'At a critical moment in our Nation's history, Whittaker Chambers st ood alone against the brooding terrors of our age. Consummate intellectual, writer of moving, majestic prose, and witness to the truth, he became the focus of a momentous controversy in American history that symbolized our century's epic struggle between f reedom and totalitarianism., a controversy in which the solitary figure of Whittaker Chambers personified the mystery of human redemption in the face of evil and suffering. As long as humanity speaks of virtue and dreams of freedom, the life and writings of Whittaker Chambers will ennoble and inspire.'

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"With this background in mind, I have decided that the Whittaker Chambers Farm should be designated as a National Historic Landmark. "My staff informs me that certain persons or organizations appear to be engaged in an effort to prevent designation of the Whittaker Chambers Farms as a National Historic Landmark. It is reported to me, for example, that they have attempted to convince the Maryland State Historic Preservation Officer to withdraw his prior , affirmative recommendation and that they have contacted certain congressional committees with the apparent aim of having them become involved. "Such persons or organizations have not communicated with me, although I have considered their statement of obj e ction as forwarded to me by National Park Service Director William Mott. The National Parks and Conservation Association (NPCA) argues that there 'are other sites of equal, if not greater, integrity where the historic significance of this Hiss-Chambers co n troversy could be recognized.'Tbe NPCA suggests that such sites include the Alger Hiss home in Georgetown. This Secretary of the Interior will not designate that site as a National Historic Landmark. "If there be objection by some as to this designation, o r if there is controversy, so be it. When we consider Mr. Chamber's observation that one must be 'willing to die that your faith may live,' it seems to me that mere controversy is not sufficient reason to walk away from the opportunity to do what is right . 'Therefore, pursuant to the applicable statute and regulations, I hereby designate the Whittaker Chambers Farm, as described in the attachments hereto, as a National Historic Landmark. Dated this 17th day of May, 1988."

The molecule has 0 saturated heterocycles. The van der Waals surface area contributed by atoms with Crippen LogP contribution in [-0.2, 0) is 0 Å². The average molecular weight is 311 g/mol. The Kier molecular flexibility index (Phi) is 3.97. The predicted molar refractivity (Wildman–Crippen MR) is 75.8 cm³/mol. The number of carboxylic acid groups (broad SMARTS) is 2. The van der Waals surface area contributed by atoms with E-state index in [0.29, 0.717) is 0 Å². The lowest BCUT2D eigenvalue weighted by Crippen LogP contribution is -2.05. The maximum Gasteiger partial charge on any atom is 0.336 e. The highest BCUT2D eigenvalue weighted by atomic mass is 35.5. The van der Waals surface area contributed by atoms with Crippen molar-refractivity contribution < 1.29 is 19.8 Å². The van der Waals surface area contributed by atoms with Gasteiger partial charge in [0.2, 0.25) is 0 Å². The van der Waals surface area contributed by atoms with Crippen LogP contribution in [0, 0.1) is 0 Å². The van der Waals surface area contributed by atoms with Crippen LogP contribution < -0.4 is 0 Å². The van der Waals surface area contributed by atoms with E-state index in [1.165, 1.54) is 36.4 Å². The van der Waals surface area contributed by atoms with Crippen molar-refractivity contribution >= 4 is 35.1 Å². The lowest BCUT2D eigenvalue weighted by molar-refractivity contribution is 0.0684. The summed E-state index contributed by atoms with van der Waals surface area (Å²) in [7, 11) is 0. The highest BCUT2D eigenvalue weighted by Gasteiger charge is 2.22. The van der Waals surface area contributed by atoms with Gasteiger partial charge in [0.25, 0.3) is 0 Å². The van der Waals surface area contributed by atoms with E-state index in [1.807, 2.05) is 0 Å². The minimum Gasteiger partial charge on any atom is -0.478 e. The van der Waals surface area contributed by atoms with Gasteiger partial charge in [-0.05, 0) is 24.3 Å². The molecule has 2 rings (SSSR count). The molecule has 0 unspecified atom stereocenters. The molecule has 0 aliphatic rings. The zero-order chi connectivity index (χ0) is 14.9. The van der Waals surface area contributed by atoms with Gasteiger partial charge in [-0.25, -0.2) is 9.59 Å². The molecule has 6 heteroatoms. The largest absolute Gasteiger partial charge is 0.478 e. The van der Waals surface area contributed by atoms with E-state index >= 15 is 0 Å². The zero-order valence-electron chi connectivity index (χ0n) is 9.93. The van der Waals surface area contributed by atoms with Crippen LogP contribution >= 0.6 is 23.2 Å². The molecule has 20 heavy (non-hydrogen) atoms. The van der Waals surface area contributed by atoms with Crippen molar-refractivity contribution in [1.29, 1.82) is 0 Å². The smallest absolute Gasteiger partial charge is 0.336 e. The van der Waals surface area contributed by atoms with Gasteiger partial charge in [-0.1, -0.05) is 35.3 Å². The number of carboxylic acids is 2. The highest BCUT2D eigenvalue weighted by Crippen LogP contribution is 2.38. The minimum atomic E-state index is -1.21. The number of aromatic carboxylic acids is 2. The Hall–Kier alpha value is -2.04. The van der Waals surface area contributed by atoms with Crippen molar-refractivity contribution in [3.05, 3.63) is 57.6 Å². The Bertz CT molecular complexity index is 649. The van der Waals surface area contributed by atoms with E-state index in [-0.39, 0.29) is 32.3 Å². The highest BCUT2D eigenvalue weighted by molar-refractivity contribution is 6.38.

Cause of Human Freedom. Last fall, President Reagan spoke to the Corps of Cadets. He talked of the men and women who have died in our cause, and he described it in these terms. He said, "It is the cause of life as God meant life to be lived. It is the cause of human freedom." That, ladies and gentlemen, is the same cause to which you and I are called. That is our mission, that is our commitment, we dare not falter.

God bless you, and God bless America.